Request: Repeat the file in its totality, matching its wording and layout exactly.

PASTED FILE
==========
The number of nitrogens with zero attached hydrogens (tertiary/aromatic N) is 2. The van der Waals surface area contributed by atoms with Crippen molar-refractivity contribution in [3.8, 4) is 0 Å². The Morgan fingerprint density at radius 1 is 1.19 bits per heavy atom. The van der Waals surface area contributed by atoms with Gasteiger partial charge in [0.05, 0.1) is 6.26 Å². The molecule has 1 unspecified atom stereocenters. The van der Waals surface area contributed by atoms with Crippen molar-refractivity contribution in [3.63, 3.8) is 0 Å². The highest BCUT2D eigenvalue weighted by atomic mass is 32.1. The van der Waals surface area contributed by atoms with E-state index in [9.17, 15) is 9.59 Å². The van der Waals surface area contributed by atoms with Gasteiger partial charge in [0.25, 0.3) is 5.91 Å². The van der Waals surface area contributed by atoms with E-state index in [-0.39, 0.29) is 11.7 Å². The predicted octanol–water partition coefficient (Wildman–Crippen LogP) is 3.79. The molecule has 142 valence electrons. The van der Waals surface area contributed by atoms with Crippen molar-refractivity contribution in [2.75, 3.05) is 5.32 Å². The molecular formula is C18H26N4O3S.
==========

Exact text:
The number of nitrogens with zero attached hydrogens (tertiary/aromatic N) is 2. The van der Waals surface area contributed by atoms with Crippen molar-refractivity contribution in [3.8, 4) is 0 Å². The Morgan fingerprint density at radius 1 is 1.19 bits per heavy atom. The van der Waals surface area contributed by atoms with Gasteiger partial charge in [0.05, 0.1) is 6.26 Å². The molecule has 1 unspecified atom stereocenters. The van der Waals surface area contributed by atoms with Crippen molar-refractivity contribution in [3.63, 3.8) is 0 Å². The highest BCUT2D eigenvalue weighted by atomic mass is 32.1. The van der Waals surface area contributed by atoms with E-state index in [9.17, 15) is 9.59 Å². The van der Waals surface area contributed by atoms with Gasteiger partial charge in [0.25, 0.3) is 5.91 Å². The van der Waals surface area contributed by atoms with E-state index in [-0.39, 0.29) is 11.7 Å². The predicted octanol–water partition coefficient (Wildman–Crippen LogP) is 3.79. The molecule has 142 valence electrons. The van der Waals surface area contributed by atoms with Crippen molar-refractivity contribution in [2.75, 3.05) is 5.32 Å². The molecular formula is C18H26N4O3S.